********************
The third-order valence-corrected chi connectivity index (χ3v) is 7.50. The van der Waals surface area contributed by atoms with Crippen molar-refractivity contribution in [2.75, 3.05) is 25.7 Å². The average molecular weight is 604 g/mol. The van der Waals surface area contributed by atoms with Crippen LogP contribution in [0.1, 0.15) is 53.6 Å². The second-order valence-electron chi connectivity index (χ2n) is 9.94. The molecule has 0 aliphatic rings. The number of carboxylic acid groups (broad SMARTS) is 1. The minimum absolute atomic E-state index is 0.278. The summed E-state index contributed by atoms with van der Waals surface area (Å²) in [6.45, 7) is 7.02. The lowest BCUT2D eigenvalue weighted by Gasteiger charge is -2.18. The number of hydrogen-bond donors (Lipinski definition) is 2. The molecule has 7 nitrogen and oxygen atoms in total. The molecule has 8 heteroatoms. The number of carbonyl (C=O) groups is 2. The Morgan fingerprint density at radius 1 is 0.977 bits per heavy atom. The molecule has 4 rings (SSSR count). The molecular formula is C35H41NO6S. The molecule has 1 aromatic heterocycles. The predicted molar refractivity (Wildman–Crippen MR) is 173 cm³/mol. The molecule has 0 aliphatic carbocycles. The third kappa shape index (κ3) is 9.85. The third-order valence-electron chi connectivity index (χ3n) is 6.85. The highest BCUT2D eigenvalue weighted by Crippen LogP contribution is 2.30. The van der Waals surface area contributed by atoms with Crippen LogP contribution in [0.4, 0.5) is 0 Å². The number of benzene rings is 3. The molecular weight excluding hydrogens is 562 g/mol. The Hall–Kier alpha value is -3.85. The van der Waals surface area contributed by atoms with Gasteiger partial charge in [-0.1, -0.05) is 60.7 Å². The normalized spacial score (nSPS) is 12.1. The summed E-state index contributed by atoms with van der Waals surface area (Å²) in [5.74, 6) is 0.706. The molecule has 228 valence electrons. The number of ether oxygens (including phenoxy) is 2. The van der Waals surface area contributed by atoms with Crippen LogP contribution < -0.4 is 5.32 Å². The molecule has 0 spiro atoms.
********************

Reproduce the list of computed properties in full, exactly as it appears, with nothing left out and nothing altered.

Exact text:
The third-order valence-corrected chi connectivity index (χ3v) is 7.50. The van der Waals surface area contributed by atoms with Crippen molar-refractivity contribution in [2.75, 3.05) is 25.7 Å². The average molecular weight is 604 g/mol. The van der Waals surface area contributed by atoms with Crippen LogP contribution in [0.1, 0.15) is 53.6 Å². The second-order valence-electron chi connectivity index (χ2n) is 9.94. The molecule has 0 aliphatic rings. The number of carboxylic acid groups (broad SMARTS) is 1. The minimum absolute atomic E-state index is 0.278. The summed E-state index contributed by atoms with van der Waals surface area (Å²) in [6.45, 7) is 7.02. The lowest BCUT2D eigenvalue weighted by Gasteiger charge is -2.18. The number of hydrogen-bond donors (Lipinski definition) is 2. The molecule has 7 nitrogen and oxygen atoms in total. The molecule has 8 heteroatoms. The number of carbonyl (C=O) groups is 2. The Morgan fingerprint density at radius 1 is 0.977 bits per heavy atom. The molecule has 4 rings (SSSR count). The molecular formula is C35H41NO6S. The molecule has 1 aromatic heterocycles. The predicted molar refractivity (Wildman–Crippen MR) is 173 cm³/mol. The molecule has 0 aliphatic carbocycles. The third kappa shape index (κ3) is 9.85. The third-order valence-electron chi connectivity index (χ3n) is 6.85. The highest BCUT2D eigenvalue weighted by Crippen LogP contribution is 2.30. The van der Waals surface area contributed by atoms with Crippen LogP contribution in [0.4, 0.5) is 0 Å². The number of benzene rings is 3. The molecular weight excluding hydrogens is 562 g/mol. The Hall–Kier alpha value is -3.85. The van der Waals surface area contributed by atoms with Gasteiger partial charge in [-0.1, -0.05) is 60.7 Å². The normalized spacial score (nSPS) is 12.1. The summed E-state index contributed by atoms with van der Waals surface area (Å²) in [5.74, 6) is 0.706. The molecule has 228 valence electrons. The number of ether oxygens (including phenoxy) is 2. The van der Waals surface area contributed by atoms with Crippen LogP contribution < -0.4 is 5.32 Å². The molecule has 0 spiro atoms.